Not Dead Yet : Roy Grace

  • by Peter James
  • Narrated by William Gaminara
  • Series: Roy Grace
  • 13 hrs and 6 mins
  • Unabridged Audiobook

Publisher's Summary

For LA producer Larry Brooker, this is the movie that could bring the fortune that has so long eluded him....
For rock superstar, Gaia, desperate to be taken seriously as an actor, this is the role that could get her an Oscar nomination....
For the City of Brighton and Hove, the publicity value of a major Hollywood movie being filmed on location, about the city's greatest love story - between King George IV and Maria Fitzherbert - is incalculable.
For Detective Superintendent Roy Grace of Sussex CID, it is a nightmare unfolding in front of his eyes. An obsessed stalker is after Gaia. One attempt on her life is made days before she leaves her Bel Air home to fly to Brighton. Now, he has been warned, the stalker may be at large in his city, waiting, watching, planning.
Not Dead Yet is the eighth novel featuring detective Roy Grace, from the number one best-selling author Peter James.

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What the Critics Say

“Peter James is on a roll with his Roy Grace novels. To date they have sold more than 11million copies and been translated into 34 languages. Not Dead Yet is the eighth…an authentic, well-researched and compelling read.” (Daily Express)

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Customer Reviews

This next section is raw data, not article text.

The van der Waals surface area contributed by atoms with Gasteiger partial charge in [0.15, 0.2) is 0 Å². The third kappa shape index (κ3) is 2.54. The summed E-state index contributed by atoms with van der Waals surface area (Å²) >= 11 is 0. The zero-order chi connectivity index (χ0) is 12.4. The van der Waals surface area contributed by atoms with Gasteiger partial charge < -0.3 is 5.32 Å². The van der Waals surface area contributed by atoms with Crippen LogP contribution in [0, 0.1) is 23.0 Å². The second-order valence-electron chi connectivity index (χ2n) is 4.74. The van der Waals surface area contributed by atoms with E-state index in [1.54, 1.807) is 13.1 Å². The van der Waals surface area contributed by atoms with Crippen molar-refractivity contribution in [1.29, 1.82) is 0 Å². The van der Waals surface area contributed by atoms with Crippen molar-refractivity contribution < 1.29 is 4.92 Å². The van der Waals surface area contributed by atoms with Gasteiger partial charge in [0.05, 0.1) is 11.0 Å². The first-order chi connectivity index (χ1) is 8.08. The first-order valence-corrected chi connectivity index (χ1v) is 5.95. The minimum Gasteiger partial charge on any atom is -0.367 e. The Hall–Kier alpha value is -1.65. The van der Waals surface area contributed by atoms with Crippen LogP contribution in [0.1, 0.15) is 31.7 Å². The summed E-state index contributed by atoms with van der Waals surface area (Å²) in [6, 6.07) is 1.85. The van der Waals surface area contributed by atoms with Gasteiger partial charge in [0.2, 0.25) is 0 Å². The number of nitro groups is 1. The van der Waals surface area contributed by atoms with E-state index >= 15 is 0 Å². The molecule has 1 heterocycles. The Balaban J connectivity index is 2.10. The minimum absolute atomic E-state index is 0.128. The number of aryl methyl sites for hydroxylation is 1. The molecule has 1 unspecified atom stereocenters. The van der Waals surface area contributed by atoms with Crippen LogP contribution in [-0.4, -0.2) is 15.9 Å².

Most Helpful

Grace Under Pressure

Not dead yet indeed but this series is most certainly not in as rude health as it has been previously. Not Dead Yet just doesn't reach the heights that the better books in this series have managed to scale. There are a number of reasons for this. The story lacks a villain you can really get your teeth into and the process of translating Hollywood onto the South Coast of England doesn't work too well.

On top of that there is the narration. I don't think this series has really found the perfect narrator and I have often found myself wondering just how much more successful it might have been with someone like Steven Pacey at the microphone. It hasn't done too badly as it is of course but I think that it would have been absolutely sensational if that had been nailed from the start.

I really don't think William Gaminara is the worst narrator in the world. The problem is really that he is at his flattest when he renders Grace, Branson and Potting who should be huge characters but are made to sound near anonymous.

Where both story and narrator do both score more highly is in the last couple of hours. The climactic scene of the main storyline I really enjoyed and it gives us some great Roy Grace action. In addition not long after that there is a massive twist that certainly caused me to do a double take that's for sure.

We also get a little bit more of the Sandy storyline but only a little bit. The character back stories do seem fairly glacial in pace but I think that's because the overall series has actually covered a relatively small amount of storyline time for the number of books.

I think this one is worth reading for fans of the series, particularly for a little mystery surrounding the delightful Norman Potting but it certainly won't be near most people's top five Roy Grace novels.
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- Simon

New narrator doesn't help the book

It's good to have Roy Grace back even tho' the book does lack some of the excitement of previous tales. But for me the biggest disappointment is the narration. It's as though Glen Branson is a different character and the mispronunciation of local places is unforgivable! I will look closely to see who is narrating the next instalment and may have to do back to reading the book instead.
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- Domino

Book Details

  • Release Date: 07-06-2012
  • Publisher: Macmillan Digital Audio